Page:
How-To: Setting Up Google’s Chromecast Under Linux
Finally received my Google Chromecast media steamer. What a nifty little device for 35 dollars. Simple easy installation right? Of course! But…not supported for Linux you say? Bah…We’ll see about that.
Setup: Method 1, Using a Desktop/Laptop
First, unbox your newly found gadget, attach the power cable (USB can work but is not recommended), and connect it to a free HDMI port on your TV. Head on over to https://cast.google.com/chromecast/setup to get started. But wait…that is an .exe Windows file? Why doesn’t Google love me too you say?
The proper landing page to get this rolling on a desktop is the manual installation page located here. Here you can find installation instructions for the Chomebook Pixel which is about as close as you can get. Basically, the sets boil down to:
- Navigating to http://www.google.com/chromecast/setup, from a chrome browser, not Firefox or any other browser.
- Add the Cast extension for Chrome.
- Once you’ve added the Cast extension, setup will automatically start in a new tab.
- If setup doesn’t automatically begin, or if you want to run setup later, click on the Cast extension button in your browser and select Options. On the Options page, click on Add Chromecast.
Setup: Method 2, Using a Smartphone
If for some reason you have some trouble with Method 1, another easy method is using your mobile phone. Again, from the Chrome browser only, navigate to the default URL given by your Chromecast (www.google.com/chromecase/setup). You should get a nice splash screen and the setup will commence in which you must connect to the Chromcast’s personal Wi-Fi network to attach the device to your network.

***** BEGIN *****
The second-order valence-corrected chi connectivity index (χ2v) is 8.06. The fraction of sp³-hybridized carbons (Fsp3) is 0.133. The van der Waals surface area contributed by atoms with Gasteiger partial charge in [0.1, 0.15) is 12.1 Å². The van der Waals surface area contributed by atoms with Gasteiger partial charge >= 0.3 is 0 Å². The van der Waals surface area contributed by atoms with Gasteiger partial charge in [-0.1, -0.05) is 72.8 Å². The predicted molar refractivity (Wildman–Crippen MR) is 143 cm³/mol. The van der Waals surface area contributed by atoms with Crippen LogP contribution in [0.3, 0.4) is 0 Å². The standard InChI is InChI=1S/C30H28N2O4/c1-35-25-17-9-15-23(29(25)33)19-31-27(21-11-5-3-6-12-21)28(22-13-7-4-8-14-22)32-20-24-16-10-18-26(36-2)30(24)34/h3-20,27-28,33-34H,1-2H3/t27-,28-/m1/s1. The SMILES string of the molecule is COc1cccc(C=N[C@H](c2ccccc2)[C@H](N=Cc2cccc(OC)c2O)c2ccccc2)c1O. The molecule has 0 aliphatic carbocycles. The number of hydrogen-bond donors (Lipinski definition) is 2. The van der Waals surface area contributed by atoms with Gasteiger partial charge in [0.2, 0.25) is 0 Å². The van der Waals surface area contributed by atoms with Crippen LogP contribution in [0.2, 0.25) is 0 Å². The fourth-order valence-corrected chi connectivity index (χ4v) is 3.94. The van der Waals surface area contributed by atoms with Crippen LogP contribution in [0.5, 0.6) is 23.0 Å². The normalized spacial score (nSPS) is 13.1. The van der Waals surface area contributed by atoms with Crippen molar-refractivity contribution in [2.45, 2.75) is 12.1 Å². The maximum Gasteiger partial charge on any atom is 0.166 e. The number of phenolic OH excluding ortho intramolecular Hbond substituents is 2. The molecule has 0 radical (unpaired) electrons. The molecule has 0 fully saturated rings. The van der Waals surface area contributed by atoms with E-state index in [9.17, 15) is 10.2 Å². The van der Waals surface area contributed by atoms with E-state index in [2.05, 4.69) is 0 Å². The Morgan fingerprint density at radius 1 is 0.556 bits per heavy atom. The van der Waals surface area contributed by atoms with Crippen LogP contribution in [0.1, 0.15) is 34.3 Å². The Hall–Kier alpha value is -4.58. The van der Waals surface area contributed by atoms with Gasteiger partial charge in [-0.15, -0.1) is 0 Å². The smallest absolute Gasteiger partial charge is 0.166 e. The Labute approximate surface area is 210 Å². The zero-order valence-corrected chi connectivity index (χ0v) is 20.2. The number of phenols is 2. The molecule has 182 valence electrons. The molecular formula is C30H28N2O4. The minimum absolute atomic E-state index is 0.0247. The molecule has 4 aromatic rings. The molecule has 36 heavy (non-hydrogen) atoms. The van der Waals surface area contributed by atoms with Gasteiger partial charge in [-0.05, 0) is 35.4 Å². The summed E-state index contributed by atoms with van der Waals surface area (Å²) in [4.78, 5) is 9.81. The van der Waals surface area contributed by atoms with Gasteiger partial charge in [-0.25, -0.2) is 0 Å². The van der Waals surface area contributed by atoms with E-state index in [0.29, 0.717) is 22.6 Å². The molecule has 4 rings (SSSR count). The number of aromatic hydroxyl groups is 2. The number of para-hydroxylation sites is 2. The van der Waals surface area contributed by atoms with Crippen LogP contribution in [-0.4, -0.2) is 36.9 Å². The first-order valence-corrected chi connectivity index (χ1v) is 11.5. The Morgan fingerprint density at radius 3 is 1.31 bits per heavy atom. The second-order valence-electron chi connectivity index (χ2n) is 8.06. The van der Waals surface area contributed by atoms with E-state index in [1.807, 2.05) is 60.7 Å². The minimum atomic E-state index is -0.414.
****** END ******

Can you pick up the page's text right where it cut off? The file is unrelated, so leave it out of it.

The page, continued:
After this, simply add the Chomecast Chrome extension. Be sure to visit the Chromecast Google Play page for the main application, which will also prompt you to install applications that support Chromecast. Several of these at the moment do, including Netflix, Pandora, HBO Go, and more. A refreshed list can be found here. Simply open the application and hit the small TV icon on the app at the top to start screencasting.
The chromecast is one nice device. I can see the value here for those that use primarly DRM content and Google Play services. Plex support is only through Plex Pass membership at the moment, but the team has plans to open this fully soon. In the mean time, Avia get can you up and running with little fuss.
In the end, the Roku + Plex, is hard to beat. With only missing one major contender, native Youtube support (Plex contains a sudo “application” channel), just about everything is there. The structured environment allows easy creation of applications that can pull video even from shows as the web feed of the Daily show via Plex, and more. Channels are well structure as well, with no need to yank out your smartphone or laptop to cast videos.
But for those looking for a great “2nd Screen” experience with an existing device, it is a nice little cheap gadget. I do feel bad for those expecting it to be exactly like the Roku, complete with a small remote and independent usage from another device. Time will tell as to what applications the device gets over time. My hope is this time around, the “Nexus Q version 2” fares quite a bit better than its predecessor.